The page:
On 11 March 2011, a massive earthquake sent a 120-foot-high tsunami smashing into the coast of north-east Japan. It was Japan’s greatest single loss of life since the atomic bombing of Nagasaki.
Richard Lloyd Parry, an award-winning foreign correspondent, lived through the earthquake in Tokyo, and spent six years reporting from the epicentre. Learning about the lives of those affected through their own personal accounts, he paints a rich picture of the impact the tsunami had on day to day Japanese life.
Heart-breaking and hopeful, this intimate account of a tragedy unveils the unique nuances of Japanese culture, the tsunami’s impact on Japan’s stunning and majestic landscape and the psychology of its people.
Ghosts of the Tsunami is an award-winning classic of literary non-fiction. It tells the moving, evocative story of how a nation faced an unimaginable catastrophe and rebuilt to look towards the future.
I came across Ghosts of the Tsunami in the comments section of a Facebook post and, having lived and worked in Japan, I knew that I had to read it. A couple of my students shared their memories of the 2011 earthquake and the subsequent tsunami with me, while a teacher in a training group I was in stated that “we don’t talk about that time” when another trainee asked him about it. Even though I knew about the mass devastation caused by the tsunami, I hadn’t actually heard many accounts about how it affected people on a personal level.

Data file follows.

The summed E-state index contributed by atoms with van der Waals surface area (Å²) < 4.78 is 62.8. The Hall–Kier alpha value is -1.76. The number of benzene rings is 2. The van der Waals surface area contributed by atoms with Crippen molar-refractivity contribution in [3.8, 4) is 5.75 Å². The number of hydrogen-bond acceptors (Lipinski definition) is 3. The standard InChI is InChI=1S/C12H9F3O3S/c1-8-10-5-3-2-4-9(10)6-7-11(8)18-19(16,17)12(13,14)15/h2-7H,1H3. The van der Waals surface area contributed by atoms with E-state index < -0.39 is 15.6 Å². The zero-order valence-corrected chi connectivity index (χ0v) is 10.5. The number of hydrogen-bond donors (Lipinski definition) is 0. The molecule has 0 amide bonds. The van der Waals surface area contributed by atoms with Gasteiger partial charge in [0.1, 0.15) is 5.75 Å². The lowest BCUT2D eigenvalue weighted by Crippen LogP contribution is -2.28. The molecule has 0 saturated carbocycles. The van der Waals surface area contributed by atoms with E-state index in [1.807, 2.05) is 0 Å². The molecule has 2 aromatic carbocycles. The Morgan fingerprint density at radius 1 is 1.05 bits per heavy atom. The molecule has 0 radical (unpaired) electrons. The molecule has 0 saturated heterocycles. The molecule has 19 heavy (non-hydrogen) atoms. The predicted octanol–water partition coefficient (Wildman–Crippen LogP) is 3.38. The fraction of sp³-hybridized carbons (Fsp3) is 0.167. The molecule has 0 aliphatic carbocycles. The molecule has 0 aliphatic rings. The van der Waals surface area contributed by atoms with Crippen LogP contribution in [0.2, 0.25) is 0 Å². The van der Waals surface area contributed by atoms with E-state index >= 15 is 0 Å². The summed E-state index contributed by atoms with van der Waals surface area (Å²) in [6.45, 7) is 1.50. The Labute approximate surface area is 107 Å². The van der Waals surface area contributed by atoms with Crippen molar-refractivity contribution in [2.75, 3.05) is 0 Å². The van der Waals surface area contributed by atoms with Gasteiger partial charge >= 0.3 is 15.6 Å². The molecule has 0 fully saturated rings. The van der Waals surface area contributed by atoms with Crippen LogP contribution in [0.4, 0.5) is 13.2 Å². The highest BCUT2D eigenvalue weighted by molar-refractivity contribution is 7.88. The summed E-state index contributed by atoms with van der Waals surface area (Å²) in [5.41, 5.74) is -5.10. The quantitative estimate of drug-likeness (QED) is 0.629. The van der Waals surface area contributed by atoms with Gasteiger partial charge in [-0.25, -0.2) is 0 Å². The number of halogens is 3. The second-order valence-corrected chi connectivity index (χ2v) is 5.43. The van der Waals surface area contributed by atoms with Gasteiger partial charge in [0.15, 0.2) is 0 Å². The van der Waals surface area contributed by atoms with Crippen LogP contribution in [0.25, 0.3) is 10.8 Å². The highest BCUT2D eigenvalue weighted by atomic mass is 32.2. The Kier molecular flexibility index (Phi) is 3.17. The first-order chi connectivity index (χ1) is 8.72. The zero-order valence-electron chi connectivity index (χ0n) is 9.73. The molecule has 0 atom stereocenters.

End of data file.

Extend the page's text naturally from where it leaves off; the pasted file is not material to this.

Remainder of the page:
Since the tsunami, there have been countless ‘ghost’ sightings. Multiple taxi drivers have claimed to have had victims of the tragedy get into their vehicles, asking to be taken to addresses that no longer exist. The spirit of an elderly woman was said to appear at a refugee centre, leaving the seat that she sat in soaked with seawater. One survivor said that he hated going out in the rain after the tsunami because he would see the eyes of the dead in puddles. For people interested in this phenomena, there’s an episode of Netflix’s revamped Unsolved Mysteries series dedicated to it. Richard Lloyd Parry makes reference to some of these accounts, but despite the name of his book, his main focus is on individuals and the devastating impact that the disaster had on them. Ghosts of the Tsunami revolves mainly around the tragedy of Okawa Primary School, where 74 children and 10 of their teachers died. As opposed to spiritual hauntings, Parry focuses instead on the questions that haunt the children’s parents – Why didn’t the teachers evacuate the school to higher ground? What was my child thinking during their final moments? Why is no one taking responsibility for this?
The tsunami, which saw more than 18,500 lives lost, is, understandably, a sensitive topic, but Parry has written Ghosts of the Tsunami with a tender regard for victims and survivors. In researching for this book, Parry took time in getting to know the people whose stories he tells and he relays these stories in a respectful manner.
In all honesty, Ghosts of the Tsunami is probably one of the best non-fiction books that I’ve ever read.
Have you read Ghosts of the Tsunami? What are your thoughts on it? Let me know in the comments below.